Rainbow Technologies’ Price Rises as Software Anti-Piracy Device Catches On
Rainbow Technologies, a small Irvine company that makes a computer software anti-piracy device, has seen its stock price shoot up from $4 a share in late November to $6.25 at the close of trading Friday.
Jeffrey Foster, a broker with Van Kasper & Co. in San Francisco, said that no single event can explain the recent upward movement of Rainbow. But he said the company’s lone product, a hardware “key” that plugs into the back of a PC, is gaining wider recognition.
“The renewed interest, in my opinion, can be explained by the realization that although Rainbow is a small company, they are definitely on track for their revenue projections and by the increased acceptance in the software market of their product,” Foster said.
Rainbow, which went public in September, 1987, has enjoyed mushrooming sales and profits since the company was created 4 years ago to develop and market its product, called the SentinelPro.
In 1986, Rainbow had sales of $1.1 million. In 1987, sales jumped to $2.8 million, and in 1988, analysts and the company expect sales to hit $6 million to $7 million. The company estimated it will have sales of $12 million to $15 million the following year.
Net income rose from $113,000 in 1986 to $370,000 in 1987. For the first 9 months of 1988, the company has earned $714,349.
A multimillion-dollar contract signed in July with Microsoft, the country’s largest software maker, has been a major boost to sales and profits this year.
Microsoft plans to incorporate the device in copies of its MS-DOS software destined for foreign markets, where large-scale software pirating operations have become a particular problem for American software manufacturers. MS-DOS is the operating system used to control the basic functions of IBM and IBM-compatible personal computers.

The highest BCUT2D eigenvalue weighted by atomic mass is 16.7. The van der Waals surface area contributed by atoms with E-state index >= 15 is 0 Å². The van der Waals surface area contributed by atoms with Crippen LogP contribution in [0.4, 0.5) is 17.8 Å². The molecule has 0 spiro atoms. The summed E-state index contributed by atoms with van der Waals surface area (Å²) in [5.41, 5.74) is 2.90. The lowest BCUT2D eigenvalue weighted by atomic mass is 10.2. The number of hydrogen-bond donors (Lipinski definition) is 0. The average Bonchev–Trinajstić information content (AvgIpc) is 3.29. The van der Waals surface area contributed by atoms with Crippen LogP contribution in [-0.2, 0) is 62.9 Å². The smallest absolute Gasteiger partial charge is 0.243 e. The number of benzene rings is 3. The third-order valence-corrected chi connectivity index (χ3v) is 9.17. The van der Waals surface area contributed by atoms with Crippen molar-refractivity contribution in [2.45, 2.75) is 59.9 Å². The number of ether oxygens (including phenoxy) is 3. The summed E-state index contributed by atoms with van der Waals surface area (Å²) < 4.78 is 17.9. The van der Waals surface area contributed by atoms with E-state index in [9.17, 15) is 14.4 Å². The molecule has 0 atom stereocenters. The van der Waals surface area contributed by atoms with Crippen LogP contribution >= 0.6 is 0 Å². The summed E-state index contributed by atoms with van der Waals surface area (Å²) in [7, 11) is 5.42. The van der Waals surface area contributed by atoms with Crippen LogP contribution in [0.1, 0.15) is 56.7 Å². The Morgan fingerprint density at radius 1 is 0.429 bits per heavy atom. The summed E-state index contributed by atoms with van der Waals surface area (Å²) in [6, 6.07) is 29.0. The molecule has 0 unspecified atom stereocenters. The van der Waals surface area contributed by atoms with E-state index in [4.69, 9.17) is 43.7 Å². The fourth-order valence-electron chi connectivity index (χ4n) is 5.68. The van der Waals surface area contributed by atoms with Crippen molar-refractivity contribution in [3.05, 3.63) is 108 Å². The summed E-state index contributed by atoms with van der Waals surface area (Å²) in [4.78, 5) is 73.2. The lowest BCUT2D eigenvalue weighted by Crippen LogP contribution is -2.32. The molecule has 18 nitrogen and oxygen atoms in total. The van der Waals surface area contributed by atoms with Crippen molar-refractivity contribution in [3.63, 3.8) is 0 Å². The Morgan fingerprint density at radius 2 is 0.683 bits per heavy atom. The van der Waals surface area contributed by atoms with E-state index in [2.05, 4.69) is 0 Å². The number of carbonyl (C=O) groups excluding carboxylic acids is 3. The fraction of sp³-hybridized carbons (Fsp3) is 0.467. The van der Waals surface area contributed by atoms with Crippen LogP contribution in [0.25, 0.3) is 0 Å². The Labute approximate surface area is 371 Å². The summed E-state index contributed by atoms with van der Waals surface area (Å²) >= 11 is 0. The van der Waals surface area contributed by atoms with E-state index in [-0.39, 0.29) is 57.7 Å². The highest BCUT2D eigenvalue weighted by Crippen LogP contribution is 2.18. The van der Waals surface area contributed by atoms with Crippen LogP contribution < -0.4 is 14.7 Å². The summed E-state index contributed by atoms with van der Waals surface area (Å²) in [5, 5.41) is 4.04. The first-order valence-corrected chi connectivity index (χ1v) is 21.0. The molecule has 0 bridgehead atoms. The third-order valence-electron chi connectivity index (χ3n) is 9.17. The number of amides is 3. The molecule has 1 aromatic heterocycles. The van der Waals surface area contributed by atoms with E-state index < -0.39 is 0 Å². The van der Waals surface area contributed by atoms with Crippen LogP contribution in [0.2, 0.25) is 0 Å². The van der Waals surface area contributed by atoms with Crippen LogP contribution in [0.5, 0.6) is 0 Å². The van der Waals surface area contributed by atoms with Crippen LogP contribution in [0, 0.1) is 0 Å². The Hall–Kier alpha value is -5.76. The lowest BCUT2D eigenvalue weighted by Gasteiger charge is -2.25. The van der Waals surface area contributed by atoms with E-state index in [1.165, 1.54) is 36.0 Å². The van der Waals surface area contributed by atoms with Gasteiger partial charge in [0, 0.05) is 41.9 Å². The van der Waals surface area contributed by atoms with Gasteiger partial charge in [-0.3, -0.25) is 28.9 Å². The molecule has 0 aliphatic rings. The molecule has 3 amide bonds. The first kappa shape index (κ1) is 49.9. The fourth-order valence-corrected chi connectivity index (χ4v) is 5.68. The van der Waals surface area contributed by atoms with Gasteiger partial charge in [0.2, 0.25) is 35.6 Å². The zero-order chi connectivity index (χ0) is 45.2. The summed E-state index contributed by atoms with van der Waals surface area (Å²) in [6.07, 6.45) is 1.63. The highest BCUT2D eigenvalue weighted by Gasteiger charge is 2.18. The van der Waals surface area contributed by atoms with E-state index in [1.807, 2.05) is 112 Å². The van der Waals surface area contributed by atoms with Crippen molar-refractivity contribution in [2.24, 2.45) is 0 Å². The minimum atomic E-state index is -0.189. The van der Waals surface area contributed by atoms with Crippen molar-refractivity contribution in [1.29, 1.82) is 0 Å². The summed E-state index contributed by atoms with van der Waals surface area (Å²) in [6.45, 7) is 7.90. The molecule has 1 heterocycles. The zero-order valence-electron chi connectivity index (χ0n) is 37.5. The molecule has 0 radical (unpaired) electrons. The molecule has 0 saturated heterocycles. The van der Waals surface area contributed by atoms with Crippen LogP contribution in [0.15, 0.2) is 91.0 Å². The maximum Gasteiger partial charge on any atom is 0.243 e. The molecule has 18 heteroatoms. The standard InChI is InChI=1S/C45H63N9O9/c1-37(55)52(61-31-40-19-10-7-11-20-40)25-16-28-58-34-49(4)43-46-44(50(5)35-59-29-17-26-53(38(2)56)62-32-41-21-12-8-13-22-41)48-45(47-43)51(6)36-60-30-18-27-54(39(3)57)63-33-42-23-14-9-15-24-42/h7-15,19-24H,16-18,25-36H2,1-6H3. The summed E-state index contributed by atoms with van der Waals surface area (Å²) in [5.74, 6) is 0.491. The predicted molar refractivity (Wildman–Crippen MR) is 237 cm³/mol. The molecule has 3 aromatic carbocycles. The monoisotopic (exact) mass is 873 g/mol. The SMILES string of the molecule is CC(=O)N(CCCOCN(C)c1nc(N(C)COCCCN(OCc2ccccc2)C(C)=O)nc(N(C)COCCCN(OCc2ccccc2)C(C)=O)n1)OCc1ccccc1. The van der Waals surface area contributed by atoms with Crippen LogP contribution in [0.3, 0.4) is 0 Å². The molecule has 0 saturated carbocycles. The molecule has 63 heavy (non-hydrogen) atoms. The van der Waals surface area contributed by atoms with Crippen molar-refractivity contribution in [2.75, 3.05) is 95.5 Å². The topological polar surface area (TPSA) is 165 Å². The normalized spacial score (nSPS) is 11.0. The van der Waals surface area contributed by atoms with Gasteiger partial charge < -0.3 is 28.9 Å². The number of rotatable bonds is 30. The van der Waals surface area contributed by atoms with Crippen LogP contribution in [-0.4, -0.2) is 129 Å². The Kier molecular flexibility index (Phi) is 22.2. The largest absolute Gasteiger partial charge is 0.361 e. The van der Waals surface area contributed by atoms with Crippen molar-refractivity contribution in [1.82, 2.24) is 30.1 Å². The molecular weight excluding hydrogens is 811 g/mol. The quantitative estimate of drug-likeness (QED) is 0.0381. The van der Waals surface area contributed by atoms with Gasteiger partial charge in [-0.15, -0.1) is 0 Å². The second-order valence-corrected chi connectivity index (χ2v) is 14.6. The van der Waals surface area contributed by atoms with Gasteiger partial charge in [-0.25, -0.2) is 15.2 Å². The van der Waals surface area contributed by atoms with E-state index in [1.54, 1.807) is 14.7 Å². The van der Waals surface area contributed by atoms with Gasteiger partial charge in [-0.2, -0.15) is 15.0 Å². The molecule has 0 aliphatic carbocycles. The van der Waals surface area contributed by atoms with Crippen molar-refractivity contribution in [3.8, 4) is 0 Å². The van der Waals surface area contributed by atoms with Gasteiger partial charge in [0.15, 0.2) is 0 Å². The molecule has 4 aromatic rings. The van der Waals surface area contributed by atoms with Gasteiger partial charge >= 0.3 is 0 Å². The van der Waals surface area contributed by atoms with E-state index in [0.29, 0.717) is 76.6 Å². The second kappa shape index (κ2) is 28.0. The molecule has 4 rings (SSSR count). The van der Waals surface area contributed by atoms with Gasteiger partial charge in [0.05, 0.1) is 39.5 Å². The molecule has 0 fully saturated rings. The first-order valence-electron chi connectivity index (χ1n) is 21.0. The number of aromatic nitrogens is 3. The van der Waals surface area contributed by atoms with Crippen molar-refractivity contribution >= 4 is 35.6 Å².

So far, the device is being included in software packages sold to Middle Eastern markets. The device adds about $25 to the cost of a software package.
“Microsoft wishes to grow in foreign markets; however, we must demonstrate that we are able to protect our investment in those markets,” Microsoft’s Richard Hevron said in a July issue of Reseller News, a computer industry newsletter.
“It is useless to dump thousands and thousands of dollars into research only to lose it all to software piracy,” said Hevron, an international development manager for Microsoft.
The contract marked a big departure for Rainbow. Previously, most of its business had been for specialized, high-cost software, such as engineering packages, which account for 30% of Rainbow sales.
Because the sales volume of such products is low and prices are high, any unauthorized copies of programs can be fatal to profits.
A smaller but still hefty proportion of sales comes from large corporations that have designed their own internal software systems, said Linda Dahl, director of marketing for Rainbow.
These companies, which include General Electric, McDonald’s and Coca-Cola, do not want their employees walking off with copies of programs.
To move into the European and Middle Eastern market, Rainbow opened a sales office in London earlier this year. Foster said the company can expect to see “tremendous growth” in its foreign business and its business with American software companies that sell overseas.
The big question for Rainbow is whether large U.S. software manufacturers will start buying the device for domestic use.
Unauthorized copying has become widespread among many consumer software packages. An earlier technique of copy protection involving codes embedded on floppy disks has been widely abandoned because of glitches when used with IBM-compatible machines.